much more laborious than the mere tumbling of the earth back into
its former bed; but even this portion of the work was sufficiently
attended to. When all was done, the corporal himself, a very
critical sort of person in what he called "garrisons," was fain to
allow that it was as "pretty a piece of palisading" as he had ever
laid eyes on. The "garrison" wanted only one thing, now, to render
it a formidable post--and that was water--no spring or well existing
within its narrow limit; however, he procured two or three empty
barrels, portions of le Bourdon's effects, placed them within the
works, and had them filled with sweet water. By emptying this water
two or three times a week, and refilling the barrels, it was thought
that a sufficient provision of that great necessary would be made
and kept up. Luckily the corporal's "garrison" did not drink, and
the want was so much the more easily supplied for the moment.

In truth, the chiente was now converted into a place of some
strength, when it is considered that artillery had never yet
penetrated to those wilds. More than half the savages of the west
fought with arrows and spears in that day, as most still do when the
great prairies are reached. A rifleman so posted as to have his body
in a great measure covered by the trunk of a burr-oak tree, would be
reasonably secure against the missives of an Indian, and, using his
own fatal instrument of death, under a sense of personal security,
he would become a formidable opponent to dislodge. Nor was the
smallness of the work any objection to its security. A single well-
armed man might suffice to defend twenty-five feet of palisades,
when he would have been insufficient to make good his position with
twice the extent. Then le Bourdon had cut loops on three sides of
the hut itself, in order to fire at the bears, and sometimes at the
deer, which had often approached the building in its days of
solitude and quiet, using the window on the fourth side for the same
purpose. In a word, a sense of increased security was felt by the
whole party when this work was completed, though one arrangement was
still wanting to render it perfect. By separating the real garrison
from the nominal garrison during the night, there always existed the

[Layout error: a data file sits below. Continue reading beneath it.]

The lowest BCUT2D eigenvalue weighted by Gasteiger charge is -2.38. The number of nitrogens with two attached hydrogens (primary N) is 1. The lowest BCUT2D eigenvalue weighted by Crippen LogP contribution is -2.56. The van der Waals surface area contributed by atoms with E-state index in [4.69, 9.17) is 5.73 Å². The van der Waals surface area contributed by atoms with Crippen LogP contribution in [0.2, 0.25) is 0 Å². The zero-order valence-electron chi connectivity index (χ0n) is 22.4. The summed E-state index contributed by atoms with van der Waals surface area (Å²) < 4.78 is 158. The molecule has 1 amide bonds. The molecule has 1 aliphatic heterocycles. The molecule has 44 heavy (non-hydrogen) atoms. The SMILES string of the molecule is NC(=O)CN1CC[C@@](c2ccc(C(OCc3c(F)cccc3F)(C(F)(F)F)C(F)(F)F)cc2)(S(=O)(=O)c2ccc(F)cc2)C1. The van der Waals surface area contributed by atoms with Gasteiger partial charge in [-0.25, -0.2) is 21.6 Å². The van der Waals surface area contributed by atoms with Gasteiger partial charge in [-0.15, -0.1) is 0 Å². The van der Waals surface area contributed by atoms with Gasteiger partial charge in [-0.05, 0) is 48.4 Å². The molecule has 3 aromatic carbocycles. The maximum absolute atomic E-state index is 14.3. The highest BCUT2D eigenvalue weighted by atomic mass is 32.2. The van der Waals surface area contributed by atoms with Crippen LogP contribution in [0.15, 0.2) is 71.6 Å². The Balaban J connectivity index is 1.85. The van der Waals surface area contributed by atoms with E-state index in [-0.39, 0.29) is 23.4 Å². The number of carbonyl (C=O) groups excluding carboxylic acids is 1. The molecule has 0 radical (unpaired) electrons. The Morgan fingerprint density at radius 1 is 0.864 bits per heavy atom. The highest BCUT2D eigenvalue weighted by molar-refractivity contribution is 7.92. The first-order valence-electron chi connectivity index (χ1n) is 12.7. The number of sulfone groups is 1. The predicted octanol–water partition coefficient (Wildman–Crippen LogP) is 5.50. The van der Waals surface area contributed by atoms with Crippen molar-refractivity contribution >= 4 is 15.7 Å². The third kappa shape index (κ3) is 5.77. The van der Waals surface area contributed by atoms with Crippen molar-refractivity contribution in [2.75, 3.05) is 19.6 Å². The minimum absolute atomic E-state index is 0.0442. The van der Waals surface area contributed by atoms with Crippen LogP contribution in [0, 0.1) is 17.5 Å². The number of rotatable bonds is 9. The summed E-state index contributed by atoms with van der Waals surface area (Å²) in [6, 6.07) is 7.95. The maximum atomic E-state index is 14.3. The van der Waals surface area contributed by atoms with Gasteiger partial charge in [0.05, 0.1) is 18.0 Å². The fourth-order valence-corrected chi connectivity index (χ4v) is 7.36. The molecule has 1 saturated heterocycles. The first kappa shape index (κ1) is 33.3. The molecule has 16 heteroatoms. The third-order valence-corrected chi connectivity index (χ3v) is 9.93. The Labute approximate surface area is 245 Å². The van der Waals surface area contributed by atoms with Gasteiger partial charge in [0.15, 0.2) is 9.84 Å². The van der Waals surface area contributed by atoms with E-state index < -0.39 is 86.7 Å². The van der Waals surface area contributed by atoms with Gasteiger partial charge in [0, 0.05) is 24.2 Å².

danger of surprise; and the corporal, now that his fortifications
were finished, soon devised a plan to obviate this last-named
difficulty. His expedient was very simple, and had somewhat of
barrack-life about it.

Corporal Flint raised a low platform along one side of the chiente,
by placing there logs of pine that were squared on one of their
sides. Above, at the height of a man's head, a roof of bark was
reared on poles, and prairie grass, aided by skins, formed very
comfortable barrack-beds beneath. As the men were expected to lie
with their heads to the wall of the hut, and their feet outward,
there was ample space for twice their number. Thither, then, were
all the homely provisions for the night transported; and when
Margery closed the door of the chiente, after returning the bee-
hunter's cordial good night, it was with no further apprehension for
the winding of the mysterious horn.

The first night that succeeded the new arrangement passed without
any disturbance. Pigeonswing did not return, as usual, at sunset,
and a little uneasiness was felt on his account; but, as he made his
appearance quite early in the morning, this source of concern
ceased. Nor did the Chippewa come in empty-handed; he had killed not
only a buck, but he had knocked over a bear in his rambles, besides
taking a mess of famously fine trout from a brawling stream at no
great distance. The fish were eaten for breakfast, and immediately
after that meal was ended, a party.

"I know no more than he has himself told me. By his account there is
to be a great council of red men on the prairie, a few miles from
this spot; he is waiting for the appointed day to come, in order to
go and make one of the chiefs that will be there. Is not this true,

"Yes, dat true--what dat council smoke round fire for, eh? You